“It was October 1964. Malcolm McLaren, then a few months shy of his nineteenth birthday and going by the name of Malcolm Edwards, found himself looking on in surprise as the Rolling Stones, laughing and puffing away on cigarettes, appeared in front of him. He was perched on Chelsea Bridge with an etching pad, looking over at Battersea Power Station, its four iconic chimneys pumping white smoke, and outlining its imposing presence on the south bank of the Thames.
He knew who the Rolling Stones were, of course; but it was only here that he was struck, seeing them out on the street, in the daylight, by the way they looked and how unlike pop stars – how un-rock’n’roll – they actually were. The way they dressed, they could have been Beat writers, or young French existentialist poets and philosophers.
Bill Wyman, the least star-like of the group, was dressed in a knee-length black leather mac, and standing in front of a wooden hut selling tea and hot dogs that was plonked on the Battersea side of the bridge. He spoke to Charlie Watts, as Keith Richards and Brian Jones ordered cups of tea. Mick Jagger was prancing around, posing for some photographers. Together, with their long hair and slightly unkempt appearance, they looked bad – they looked mean, dirty, and possibly dangerous. It was an interesting look.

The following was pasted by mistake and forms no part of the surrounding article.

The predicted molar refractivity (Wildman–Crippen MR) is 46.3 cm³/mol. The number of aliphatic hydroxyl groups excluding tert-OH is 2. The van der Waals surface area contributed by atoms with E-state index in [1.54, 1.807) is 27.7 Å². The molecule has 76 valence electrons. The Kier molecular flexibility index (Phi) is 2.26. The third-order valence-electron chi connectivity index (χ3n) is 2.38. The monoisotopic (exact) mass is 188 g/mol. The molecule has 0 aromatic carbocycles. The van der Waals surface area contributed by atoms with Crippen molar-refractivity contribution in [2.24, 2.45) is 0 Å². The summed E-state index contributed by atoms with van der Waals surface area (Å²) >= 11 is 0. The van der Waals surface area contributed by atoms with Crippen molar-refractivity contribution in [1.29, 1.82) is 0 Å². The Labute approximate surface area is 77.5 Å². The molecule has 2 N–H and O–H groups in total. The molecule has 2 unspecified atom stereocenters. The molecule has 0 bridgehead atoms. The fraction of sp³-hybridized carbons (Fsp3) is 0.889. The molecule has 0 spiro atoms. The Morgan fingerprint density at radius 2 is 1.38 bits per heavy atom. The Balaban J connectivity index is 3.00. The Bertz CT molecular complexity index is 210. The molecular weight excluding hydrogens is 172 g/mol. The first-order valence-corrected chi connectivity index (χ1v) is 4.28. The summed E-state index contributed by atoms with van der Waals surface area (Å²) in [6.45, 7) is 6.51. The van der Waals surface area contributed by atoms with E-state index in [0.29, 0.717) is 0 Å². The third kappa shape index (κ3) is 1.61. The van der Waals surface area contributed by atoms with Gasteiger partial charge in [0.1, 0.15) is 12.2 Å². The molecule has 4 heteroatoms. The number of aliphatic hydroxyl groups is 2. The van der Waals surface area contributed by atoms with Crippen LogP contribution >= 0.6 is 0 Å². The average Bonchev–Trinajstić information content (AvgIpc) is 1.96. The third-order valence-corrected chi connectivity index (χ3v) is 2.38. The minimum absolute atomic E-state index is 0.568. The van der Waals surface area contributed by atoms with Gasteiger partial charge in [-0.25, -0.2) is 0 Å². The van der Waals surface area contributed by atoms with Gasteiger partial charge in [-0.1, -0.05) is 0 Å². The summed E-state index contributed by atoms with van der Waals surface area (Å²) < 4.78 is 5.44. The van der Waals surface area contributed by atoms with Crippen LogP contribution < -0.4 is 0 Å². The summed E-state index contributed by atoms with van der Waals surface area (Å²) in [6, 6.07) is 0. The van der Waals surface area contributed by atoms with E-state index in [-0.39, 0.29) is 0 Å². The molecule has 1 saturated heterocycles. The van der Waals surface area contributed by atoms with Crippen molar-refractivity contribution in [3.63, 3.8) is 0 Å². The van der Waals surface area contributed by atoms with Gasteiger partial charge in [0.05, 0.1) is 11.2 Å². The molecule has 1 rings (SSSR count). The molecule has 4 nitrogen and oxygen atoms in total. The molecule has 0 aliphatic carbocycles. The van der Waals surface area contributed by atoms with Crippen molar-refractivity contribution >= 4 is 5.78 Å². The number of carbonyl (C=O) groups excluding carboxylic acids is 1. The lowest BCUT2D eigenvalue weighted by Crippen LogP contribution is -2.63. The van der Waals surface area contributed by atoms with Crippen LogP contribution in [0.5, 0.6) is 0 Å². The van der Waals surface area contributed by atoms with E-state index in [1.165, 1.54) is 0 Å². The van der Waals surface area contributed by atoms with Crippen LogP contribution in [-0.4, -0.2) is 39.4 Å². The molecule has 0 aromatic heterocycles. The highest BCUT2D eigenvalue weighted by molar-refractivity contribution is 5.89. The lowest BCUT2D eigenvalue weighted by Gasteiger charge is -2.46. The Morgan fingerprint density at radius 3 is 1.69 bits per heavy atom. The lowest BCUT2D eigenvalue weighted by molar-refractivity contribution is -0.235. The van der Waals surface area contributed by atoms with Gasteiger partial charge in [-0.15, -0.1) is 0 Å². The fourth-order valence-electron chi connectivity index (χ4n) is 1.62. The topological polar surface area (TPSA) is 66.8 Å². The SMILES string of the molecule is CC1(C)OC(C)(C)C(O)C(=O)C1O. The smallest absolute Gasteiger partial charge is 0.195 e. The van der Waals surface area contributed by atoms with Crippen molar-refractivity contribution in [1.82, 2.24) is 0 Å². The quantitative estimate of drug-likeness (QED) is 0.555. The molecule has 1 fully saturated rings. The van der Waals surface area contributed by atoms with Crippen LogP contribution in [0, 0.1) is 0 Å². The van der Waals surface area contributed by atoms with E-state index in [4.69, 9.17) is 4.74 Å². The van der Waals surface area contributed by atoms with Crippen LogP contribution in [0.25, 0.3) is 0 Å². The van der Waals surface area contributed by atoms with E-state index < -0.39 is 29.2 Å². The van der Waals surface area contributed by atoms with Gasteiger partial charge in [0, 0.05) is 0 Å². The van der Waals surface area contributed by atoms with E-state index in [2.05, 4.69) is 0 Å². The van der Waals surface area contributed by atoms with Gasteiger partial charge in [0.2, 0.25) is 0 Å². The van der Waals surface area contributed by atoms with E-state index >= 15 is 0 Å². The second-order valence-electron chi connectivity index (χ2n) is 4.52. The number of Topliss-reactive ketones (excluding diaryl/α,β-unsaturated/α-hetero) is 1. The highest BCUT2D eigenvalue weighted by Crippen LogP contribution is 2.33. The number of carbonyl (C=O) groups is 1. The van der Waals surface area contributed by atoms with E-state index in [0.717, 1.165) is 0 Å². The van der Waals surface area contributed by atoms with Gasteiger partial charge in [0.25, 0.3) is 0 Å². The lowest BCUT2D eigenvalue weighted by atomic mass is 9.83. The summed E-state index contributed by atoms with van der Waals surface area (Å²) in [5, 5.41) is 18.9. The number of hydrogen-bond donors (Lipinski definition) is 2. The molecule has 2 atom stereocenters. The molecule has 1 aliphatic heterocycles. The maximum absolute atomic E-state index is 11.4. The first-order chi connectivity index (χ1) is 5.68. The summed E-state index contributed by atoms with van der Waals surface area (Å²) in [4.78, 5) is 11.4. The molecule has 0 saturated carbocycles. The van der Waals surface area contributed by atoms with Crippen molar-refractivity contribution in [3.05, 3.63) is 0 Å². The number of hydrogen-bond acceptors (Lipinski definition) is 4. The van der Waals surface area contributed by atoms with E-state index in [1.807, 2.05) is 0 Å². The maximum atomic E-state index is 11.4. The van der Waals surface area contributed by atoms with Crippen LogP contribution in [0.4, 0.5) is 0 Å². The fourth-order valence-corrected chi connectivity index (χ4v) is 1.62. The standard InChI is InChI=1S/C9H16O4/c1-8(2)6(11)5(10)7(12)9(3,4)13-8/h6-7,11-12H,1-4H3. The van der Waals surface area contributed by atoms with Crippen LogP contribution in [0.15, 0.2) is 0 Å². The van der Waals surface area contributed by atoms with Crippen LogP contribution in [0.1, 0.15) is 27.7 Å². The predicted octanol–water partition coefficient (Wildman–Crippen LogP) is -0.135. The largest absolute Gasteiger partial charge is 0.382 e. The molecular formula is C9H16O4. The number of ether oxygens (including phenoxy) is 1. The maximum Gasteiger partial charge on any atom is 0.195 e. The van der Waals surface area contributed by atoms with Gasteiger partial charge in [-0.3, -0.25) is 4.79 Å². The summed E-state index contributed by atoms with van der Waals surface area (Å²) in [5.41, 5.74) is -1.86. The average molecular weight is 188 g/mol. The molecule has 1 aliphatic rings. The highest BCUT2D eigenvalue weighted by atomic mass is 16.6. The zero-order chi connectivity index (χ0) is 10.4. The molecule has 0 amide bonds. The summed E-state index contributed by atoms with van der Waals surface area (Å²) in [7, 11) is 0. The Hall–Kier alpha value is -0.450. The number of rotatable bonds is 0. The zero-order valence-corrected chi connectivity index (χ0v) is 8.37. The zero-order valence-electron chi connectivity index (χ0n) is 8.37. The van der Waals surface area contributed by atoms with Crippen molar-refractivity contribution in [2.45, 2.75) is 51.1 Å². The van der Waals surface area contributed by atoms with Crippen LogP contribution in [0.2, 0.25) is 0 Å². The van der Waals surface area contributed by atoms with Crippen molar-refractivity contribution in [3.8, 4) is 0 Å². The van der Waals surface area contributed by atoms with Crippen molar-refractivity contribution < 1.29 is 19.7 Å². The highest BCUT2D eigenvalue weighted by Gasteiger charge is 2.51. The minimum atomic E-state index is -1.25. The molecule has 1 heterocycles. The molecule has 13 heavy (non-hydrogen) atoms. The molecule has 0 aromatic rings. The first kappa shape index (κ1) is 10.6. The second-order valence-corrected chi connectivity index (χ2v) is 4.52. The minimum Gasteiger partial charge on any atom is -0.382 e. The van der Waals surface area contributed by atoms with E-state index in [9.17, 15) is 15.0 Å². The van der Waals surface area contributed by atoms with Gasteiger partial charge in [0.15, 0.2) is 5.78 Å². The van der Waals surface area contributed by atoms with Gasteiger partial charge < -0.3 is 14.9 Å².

But all that – pop music – was something that belonged in the past. He once had time for the Rolling Stones, and others like the Pretty Things, but in the year or so since he had first started taking art classes at St Martin’s School of Art, he had more or less lost interest in it all. When the Beatles and the rest of the upbeat pop music that swept through the sixties took over, something had been lost. The action was to be found elsewhere – possibly in art, and living the life of an artist.
Why bother being some kind of spectator of this popular culture, he thought, when you could – as an artist – reshape the future by your own actions.”
- J. Scanlan, Sex Pistols: Poison in the Machine
My work on the aesthetics and cultural history of popular music has a number of strands, but all reflect an interest in the development of popular music as an art form within certain time and place contexts.
Recently, these interests have been directed towards a number of film and TV projects (both factual and dramatic), and research on a book about time, art and money in rock’n’roll (in development).
Sex Pistols: Poison in the Machine (2016), 272 pp + 52 illus. [Buy: UK & Europe | North & South America]
Easy Riders, Rolling Stones: On the Road in America, from Delta Blues to 70s Rock (2015), 248 pp. + 38 illus.[Buy: UK & Europe | North & South America]
Van Halen: Exuberant California, Zen Rock’n’roll (2012), 224 pp. + 29 illus.[Buy: UK & Europe | North & South America]
Record Collector, 2016The Dying Scene, 2016The Guardian, 2015Record Collector, 2015PopMatters, 2015Classic Rock, 2015Choice, 2015Boston Globe, 2012Los Angeles Times, 2012Dagens Næringsliv (Norway), 2012KCET TV, Los Angeles, 2012Classic Rock, 2012
PRODUCTIONS (in development)
‘TRASH’ – A television drama series about Malcolm McLaren, Vivienne Westwood and the Sex Pistols, partly based on Sex Pistols: Poison in the Machine.
Road Music - a documentary by Alex Harvey, drawing on my book Easy Riders, Rolling Stones.
Series Editor, Reverb, Reaktion Books. A series of books about music and place. Reverb publishes cultural histories by leading researchers and scholars.